Sprint 5 is problematic: the cake baked for sprint 4 cannot be "extended", a new dough needs to be done and ingredients needs to be balanced because of the changes in quantity. So the same story applies: the dough will not be baked in 2 hours, the cake will not be stuffed and covered with fondant in two hours, so the only thing that would be showable is the elephant. So at the end of the sprint the customer gets called again. He refuses this time to come since there is nothing to taste and he does not want to come just to see the elphant.
The baker is depressed because of the lack of feedback, but there is nothing more to do than taking the risk and moving forward. There are only 3 sprints left.
In sprint 6 the cake is baked; the cream is too old and needs to be preapred again, then the cake is stuffed and covered with butter cream.
No time to get it covered with fondant since the cake needs anyway to stay 2 hours in the fridge.
So the baker decides not to call the customer at the end of this sprint since ther would be nothing tastable and the artistic parts have already been reviewed.
So they move directly to sprint 7: the cake is baked, stuffed, covered with butter cream. The decorator can cover the cake with fondant and add decorations.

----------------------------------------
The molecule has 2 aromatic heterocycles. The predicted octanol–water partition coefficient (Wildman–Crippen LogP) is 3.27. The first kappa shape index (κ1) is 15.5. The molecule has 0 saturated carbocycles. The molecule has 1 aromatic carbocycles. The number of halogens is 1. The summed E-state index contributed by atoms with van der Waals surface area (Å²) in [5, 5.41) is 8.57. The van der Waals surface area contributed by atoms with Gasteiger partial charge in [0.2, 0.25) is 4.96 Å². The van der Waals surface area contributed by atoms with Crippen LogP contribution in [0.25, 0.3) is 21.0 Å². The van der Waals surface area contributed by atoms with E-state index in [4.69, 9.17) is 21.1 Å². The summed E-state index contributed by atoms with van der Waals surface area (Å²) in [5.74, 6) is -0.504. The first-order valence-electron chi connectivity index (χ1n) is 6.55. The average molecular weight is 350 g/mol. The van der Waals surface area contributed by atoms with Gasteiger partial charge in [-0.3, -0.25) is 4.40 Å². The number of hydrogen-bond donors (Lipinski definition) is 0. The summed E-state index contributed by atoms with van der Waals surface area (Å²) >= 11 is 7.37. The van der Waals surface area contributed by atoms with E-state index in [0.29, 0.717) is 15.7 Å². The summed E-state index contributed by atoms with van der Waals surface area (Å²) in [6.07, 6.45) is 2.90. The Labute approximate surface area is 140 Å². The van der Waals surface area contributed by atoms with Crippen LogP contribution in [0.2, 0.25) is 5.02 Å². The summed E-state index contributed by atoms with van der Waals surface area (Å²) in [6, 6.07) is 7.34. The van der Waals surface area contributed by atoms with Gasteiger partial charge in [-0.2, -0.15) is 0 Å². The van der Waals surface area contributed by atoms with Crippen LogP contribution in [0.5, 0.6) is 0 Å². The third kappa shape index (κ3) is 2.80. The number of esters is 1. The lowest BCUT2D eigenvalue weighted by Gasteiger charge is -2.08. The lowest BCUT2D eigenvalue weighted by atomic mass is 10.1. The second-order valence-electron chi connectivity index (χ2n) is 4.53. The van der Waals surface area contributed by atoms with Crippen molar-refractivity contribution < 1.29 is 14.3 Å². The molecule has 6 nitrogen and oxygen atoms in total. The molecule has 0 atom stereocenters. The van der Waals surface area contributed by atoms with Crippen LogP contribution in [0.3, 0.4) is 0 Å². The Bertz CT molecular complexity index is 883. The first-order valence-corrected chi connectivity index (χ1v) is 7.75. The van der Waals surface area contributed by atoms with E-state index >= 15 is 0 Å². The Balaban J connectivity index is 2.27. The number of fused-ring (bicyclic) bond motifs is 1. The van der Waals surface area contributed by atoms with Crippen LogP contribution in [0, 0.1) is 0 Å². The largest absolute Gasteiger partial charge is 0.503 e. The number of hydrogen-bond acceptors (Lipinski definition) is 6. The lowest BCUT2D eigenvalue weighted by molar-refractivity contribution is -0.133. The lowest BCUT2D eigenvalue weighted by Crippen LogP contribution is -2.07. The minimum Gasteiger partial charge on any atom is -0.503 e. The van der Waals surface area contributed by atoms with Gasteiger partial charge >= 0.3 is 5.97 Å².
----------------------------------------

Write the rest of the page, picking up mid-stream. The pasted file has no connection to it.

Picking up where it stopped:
Everything is ready and now a new problem surfaces: if the baker calls now the customer and let him come from tasting and the customer actually tastes the cake, the cake is permanently damaged (i.e. a piece will be missing) and there will be no way to have it ready for sprint 8.
The baker feels guilty, but he decides to let the customer know about this "last minute issue". The customer gives up and decides he does not want to taste the cake; he just want to come in 2 hours to pick it up.
It took 7 sprints (i.e. 14 hours to do the cake) but:
What could have done better:
the length of the sprint should be defined in such a way that something meaningful could have been shown to the customer. In this case a 5 hours sprint may have been more effective. In the specific case this could have made the cake production faster and with less stress from the backe/decorator and from the customer side.